Flowchart Sketchnotes on Making Music - Debbie Millman, Design Matters, Erin McKeown, Doug Neill, Verbal To Visual

Flowchart Sketchnotes on Making Music

Today on Verbal To Visual we’ve got some flowchart sketchnotes of Debbie Millman’s wonderful podcast Design Matters, with guest Erin McKeown.

The Sketchnoting Process

For these sketchnotes I’ve decided to go with a flowchart approach – heavy on containers and connectors, light on visuals.

This is one of my favorite ways to approach real-time sketchnoting because I’m less likely to get caught up in drawings and can instead focus on the flow of ideas and the connections between them.

My intent isn’t to capture all of the ideas from the conversation, just those that resonate the most with me, and only up until I’ve filled a single page.

The Finished Sketchnotes

The overall impact of this conversation is that it refueled my desire to one day explore writing and playing music myself. It does scare me though – the thought of making music – specifically using my voice, so I definitely resonated with that being the most intimate and vulnerable act of a musician.

Flowchart Sketchnotes on Making Music - Debbie Millman, Design Matters, Erin McKeown, Doug Neill, Verbal To Visual

The connection to childhood, though, is a piece that hadn’t occurred to me. But it makes sense, especially considering how quiet of a kid I was, and how introverted I am as an adult.

For now I think these videos and posts are my version of “Hey, I’m here. Do you hear me?” And that might be enough.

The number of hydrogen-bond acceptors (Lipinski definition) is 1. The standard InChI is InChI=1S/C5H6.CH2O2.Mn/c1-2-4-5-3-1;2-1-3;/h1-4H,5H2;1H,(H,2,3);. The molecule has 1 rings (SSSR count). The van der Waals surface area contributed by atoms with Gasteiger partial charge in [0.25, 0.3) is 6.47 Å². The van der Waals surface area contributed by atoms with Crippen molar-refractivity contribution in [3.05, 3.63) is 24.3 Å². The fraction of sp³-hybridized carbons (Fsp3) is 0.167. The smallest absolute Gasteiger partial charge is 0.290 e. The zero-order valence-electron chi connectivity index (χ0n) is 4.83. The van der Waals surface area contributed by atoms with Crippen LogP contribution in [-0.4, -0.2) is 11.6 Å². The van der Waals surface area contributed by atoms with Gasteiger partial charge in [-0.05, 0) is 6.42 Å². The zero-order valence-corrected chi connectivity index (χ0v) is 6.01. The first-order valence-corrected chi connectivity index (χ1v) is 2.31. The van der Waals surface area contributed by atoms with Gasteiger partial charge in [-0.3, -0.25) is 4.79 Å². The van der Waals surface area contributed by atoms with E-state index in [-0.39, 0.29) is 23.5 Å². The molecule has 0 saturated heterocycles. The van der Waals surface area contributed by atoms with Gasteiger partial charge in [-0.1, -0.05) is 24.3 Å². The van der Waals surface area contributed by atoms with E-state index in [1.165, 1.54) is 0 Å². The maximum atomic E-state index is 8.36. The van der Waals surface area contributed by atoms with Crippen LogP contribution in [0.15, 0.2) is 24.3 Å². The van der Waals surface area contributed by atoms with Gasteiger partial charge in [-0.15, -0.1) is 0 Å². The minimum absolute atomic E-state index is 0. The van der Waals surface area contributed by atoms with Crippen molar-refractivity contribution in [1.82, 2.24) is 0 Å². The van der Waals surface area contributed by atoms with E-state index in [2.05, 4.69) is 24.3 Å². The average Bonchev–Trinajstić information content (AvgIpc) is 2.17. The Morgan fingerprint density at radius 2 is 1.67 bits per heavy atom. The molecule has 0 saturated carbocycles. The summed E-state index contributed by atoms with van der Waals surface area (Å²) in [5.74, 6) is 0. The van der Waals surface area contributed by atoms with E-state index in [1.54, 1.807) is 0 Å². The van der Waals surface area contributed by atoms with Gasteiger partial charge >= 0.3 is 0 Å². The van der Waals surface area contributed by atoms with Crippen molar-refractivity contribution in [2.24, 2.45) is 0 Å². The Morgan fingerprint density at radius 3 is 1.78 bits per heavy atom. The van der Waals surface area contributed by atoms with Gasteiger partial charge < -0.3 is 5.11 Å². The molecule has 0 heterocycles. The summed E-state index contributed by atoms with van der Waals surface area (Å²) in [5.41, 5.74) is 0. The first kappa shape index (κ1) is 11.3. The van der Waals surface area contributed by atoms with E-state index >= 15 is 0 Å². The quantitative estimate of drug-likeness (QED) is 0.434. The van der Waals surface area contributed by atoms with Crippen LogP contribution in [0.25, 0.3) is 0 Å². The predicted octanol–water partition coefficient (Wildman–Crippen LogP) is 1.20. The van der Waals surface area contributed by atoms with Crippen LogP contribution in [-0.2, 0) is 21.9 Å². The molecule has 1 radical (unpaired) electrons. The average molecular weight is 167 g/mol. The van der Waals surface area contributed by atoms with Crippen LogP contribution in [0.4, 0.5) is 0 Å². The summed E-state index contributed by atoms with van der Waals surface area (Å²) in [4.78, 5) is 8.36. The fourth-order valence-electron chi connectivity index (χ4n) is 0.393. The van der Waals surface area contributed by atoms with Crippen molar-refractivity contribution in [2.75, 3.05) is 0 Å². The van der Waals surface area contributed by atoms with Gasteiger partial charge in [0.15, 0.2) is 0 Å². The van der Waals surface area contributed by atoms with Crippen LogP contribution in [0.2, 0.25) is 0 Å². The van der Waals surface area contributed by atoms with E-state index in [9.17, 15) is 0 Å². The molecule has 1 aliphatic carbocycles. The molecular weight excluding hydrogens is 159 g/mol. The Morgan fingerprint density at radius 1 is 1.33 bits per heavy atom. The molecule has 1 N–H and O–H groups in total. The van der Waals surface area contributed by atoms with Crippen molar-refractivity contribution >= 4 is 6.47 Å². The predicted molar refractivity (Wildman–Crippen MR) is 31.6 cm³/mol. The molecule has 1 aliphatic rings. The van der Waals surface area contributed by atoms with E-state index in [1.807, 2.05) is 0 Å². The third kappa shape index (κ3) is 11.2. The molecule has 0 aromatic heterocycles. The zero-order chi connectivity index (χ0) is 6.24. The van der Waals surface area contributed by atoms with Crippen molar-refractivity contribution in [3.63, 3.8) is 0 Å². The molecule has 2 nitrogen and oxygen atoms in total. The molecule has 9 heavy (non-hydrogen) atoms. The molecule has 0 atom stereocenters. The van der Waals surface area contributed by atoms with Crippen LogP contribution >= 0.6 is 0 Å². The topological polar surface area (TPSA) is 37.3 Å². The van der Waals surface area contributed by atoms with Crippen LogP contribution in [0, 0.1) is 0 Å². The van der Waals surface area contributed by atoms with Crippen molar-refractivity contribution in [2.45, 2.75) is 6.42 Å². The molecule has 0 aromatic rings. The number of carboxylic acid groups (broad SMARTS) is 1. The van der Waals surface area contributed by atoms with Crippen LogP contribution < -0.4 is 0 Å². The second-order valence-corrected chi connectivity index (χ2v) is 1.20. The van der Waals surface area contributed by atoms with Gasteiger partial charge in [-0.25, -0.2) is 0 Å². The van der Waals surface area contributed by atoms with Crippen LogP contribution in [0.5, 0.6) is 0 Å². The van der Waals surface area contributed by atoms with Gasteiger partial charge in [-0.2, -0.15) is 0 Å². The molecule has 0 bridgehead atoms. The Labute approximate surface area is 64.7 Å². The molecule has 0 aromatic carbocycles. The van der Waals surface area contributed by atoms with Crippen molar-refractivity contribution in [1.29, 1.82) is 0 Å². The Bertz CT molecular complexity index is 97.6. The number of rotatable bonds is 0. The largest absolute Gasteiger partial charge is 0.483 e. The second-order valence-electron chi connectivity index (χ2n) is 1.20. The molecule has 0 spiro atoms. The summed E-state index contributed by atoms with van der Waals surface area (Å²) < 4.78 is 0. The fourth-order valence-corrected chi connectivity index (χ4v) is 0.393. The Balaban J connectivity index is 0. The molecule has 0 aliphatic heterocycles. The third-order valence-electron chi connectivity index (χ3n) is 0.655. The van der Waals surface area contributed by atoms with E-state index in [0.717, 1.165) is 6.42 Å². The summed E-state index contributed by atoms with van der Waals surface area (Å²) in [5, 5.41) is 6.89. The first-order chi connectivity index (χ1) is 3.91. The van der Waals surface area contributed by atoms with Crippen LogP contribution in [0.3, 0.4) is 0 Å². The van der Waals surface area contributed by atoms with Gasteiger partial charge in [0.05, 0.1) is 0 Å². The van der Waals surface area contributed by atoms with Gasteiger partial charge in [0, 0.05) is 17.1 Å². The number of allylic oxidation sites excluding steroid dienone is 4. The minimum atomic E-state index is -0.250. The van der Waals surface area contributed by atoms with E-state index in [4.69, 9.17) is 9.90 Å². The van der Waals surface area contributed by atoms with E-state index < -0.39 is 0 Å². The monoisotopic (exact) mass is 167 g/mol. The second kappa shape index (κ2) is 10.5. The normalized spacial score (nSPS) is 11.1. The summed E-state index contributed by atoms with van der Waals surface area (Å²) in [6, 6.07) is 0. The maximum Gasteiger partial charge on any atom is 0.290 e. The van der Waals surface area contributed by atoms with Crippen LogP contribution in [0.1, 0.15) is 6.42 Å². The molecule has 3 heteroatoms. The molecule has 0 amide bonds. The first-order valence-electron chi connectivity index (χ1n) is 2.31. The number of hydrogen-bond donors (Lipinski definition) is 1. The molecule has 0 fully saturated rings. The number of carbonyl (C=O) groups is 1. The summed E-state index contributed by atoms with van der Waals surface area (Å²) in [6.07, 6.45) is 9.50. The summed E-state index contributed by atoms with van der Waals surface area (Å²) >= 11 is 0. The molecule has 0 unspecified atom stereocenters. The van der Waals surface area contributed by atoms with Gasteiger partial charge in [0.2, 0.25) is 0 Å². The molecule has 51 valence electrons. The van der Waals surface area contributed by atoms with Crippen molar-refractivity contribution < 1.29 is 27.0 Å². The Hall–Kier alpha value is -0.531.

Key Takeaways

Thankfully, even if I never jump into music making, there are plenty of lessons here that extend beyond the writing of songs. Replace songs with sketchnotes and these notes still ring true.

Particularly, I love that combination of songs not being precious and that creating them is like fishing. I think that having that dual approach to any creative act will be helpful.

Don’t put any individual thing you make up on a pedestal. Don’t be precious about it. That exact point made it into a Five Tips for New Sketchnoters video that I made three years ago.

Instead, approach the process like fishing. Show up with the right equipment to a place that has potential, and put in the time searching and working for the next catch, and don’t beat yourself up if on any given day you come up empty.

Finally, I just wanted to highlight the fact that art of any kid can expand what you think you can feel and be.

That’s one of the reasons that I enjoy podcasts so much, especially those with great hosts like Debbie Millman. First of all, they make you feels things, and a whole range of emotions, not just a single one. And they open the door to possibilities and ways of being in the world that you might have come to think are impractical or even impossible.

Process Reflections

From a process perspective, I very much enjoyed the flowchart format. This approach is the one that results in the smallest amount of anxiety on my part, and that’s why I enjoy it for real-time sketchnoting.

It’s worth pointing out that these notes show only pieces of just the first half of the conversation, so be sure to check out the second half to see where it goes from here.

Thanks for following along with my meandering interests here. I hope that no matter what topics I’m exploring and sharing, you’re at least seeing some examples of how you might apply a more visual form of note-taking to whatever it is that you’re working on.

For more support in that realm, check out our course An Introduction To Visual Note-Taking:

You can also view our full course library here.

Thanks again for watching and reading, and I’ll see you next time.